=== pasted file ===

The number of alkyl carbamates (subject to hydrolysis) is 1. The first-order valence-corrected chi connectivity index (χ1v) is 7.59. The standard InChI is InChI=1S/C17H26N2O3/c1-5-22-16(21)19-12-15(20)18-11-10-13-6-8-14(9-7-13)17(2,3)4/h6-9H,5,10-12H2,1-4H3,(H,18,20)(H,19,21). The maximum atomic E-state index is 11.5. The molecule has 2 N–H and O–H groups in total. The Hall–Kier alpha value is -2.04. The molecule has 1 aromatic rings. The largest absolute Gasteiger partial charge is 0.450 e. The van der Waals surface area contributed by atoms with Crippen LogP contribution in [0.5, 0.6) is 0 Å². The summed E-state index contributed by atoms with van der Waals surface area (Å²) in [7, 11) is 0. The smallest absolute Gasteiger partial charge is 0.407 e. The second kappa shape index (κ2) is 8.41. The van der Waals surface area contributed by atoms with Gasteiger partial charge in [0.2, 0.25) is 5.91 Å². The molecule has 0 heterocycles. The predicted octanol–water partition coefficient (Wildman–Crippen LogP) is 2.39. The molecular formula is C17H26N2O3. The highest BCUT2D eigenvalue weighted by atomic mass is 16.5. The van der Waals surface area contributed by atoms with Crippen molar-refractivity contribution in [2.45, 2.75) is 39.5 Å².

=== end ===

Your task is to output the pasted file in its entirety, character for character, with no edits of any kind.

The number of alkyl carbamates (subject to hydrolysis) is 1. The first-order valence-corrected chi connectivity index (χ1v) is 7.59. The standard InChI is InChI=1S/C17H26N2O3/c1-5-22-16(21)19-12-15(20)18-11-10-13-6-8-14(9-7-13)17(2,3)4/h6-9H,5,10-12H2,1-4H3,(H,18,20)(H,19,21). The maximum atomic E-state index is 11.5. The molecule has 2 N–H and O–H groups in total. The Hall–Kier alpha value is -2.04. The molecule has 1 aromatic rings. The largest absolute Gasteiger partial charge is 0.450 e. The van der Waals surface area contributed by atoms with Crippen LogP contribution in [0.5, 0.6) is 0 Å². The summed E-state index contributed by atoms with van der Waals surface area (Å²) in [7, 11) is 0. The smallest absolute Gasteiger partial charge is 0.407 e. The second kappa shape index (κ2) is 8.41. The van der Waals surface area contributed by atoms with Gasteiger partial charge in [0.2, 0.25) is 5.91 Å². The molecule has 0 heterocycles. The predicted octanol–water partition coefficient (Wildman–Crippen LogP) is 2.39. The molecular formula is C17H26N2O3. The highest BCUT2D eigenvalue weighted by atomic mass is 16.5. The van der Waals surface area contributed by atoms with Crippen molar-refractivity contribution in [2.45, 2.75) is 39.5 Å².